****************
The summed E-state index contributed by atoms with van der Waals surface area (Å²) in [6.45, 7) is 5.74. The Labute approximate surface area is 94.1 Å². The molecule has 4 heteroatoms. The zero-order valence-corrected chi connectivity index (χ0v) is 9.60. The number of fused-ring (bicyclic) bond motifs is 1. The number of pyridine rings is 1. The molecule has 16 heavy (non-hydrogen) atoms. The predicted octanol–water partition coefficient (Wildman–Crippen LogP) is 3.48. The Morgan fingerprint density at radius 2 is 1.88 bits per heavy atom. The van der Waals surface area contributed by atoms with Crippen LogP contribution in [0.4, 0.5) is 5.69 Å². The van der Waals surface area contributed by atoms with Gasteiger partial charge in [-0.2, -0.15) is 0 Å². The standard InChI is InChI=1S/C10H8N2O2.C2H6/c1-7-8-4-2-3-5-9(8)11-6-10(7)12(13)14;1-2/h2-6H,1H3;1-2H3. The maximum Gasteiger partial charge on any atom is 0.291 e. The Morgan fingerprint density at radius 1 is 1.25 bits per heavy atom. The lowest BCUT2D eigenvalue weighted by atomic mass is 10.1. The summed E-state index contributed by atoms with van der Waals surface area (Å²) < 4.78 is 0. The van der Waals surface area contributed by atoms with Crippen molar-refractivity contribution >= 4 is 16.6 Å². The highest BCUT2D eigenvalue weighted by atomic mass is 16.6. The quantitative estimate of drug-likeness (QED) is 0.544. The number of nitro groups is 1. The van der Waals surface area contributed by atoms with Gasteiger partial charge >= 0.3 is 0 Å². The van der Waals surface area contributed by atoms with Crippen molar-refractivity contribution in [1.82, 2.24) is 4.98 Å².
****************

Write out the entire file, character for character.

The summed E-state index contributed by atoms with van der Waals surface area (Å²) in [6.45, 7) is 5.74. The Labute approximate surface area is 94.1 Å². The molecule has 4 heteroatoms. The zero-order valence-corrected chi connectivity index (χ0v) is 9.60. The number of fused-ring (bicyclic) bond motifs is 1. The number of pyridine rings is 1. The molecule has 16 heavy (non-hydrogen) atoms. The predicted octanol–water partition coefficient (Wildman–Crippen LogP) is 3.48. The Morgan fingerprint density at radius 2 is 1.88 bits per heavy atom. The van der Waals surface area contributed by atoms with Crippen LogP contribution in [0.4, 0.5) is 5.69 Å². The van der Waals surface area contributed by atoms with Gasteiger partial charge in [-0.2, -0.15) is 0 Å². The standard InChI is InChI=1S/C10H8N2O2.C2H6/c1-7-8-4-2-3-5-9(8)11-6-10(7)12(13)14;1-2/h2-6H,1H3;1-2H3. The maximum Gasteiger partial charge on any atom is 0.291 e. The Morgan fingerprint density at radius 1 is 1.25 bits per heavy atom. The lowest BCUT2D eigenvalue weighted by atomic mass is 10.1. The summed E-state index contributed by atoms with van der Waals surface area (Å²) < 4.78 is 0. The van der Waals surface area contributed by atoms with Crippen molar-refractivity contribution >= 4 is 16.6 Å². The highest BCUT2D eigenvalue weighted by atomic mass is 16.6. The quantitative estimate of drug-likeness (QED) is 0.544. The number of nitro groups is 1. The van der Waals surface area contributed by atoms with Gasteiger partial charge >= 0.3 is 0 Å². The van der Waals surface area contributed by atoms with Crippen molar-refractivity contribution in [1.82, 2.24) is 4.98 Å².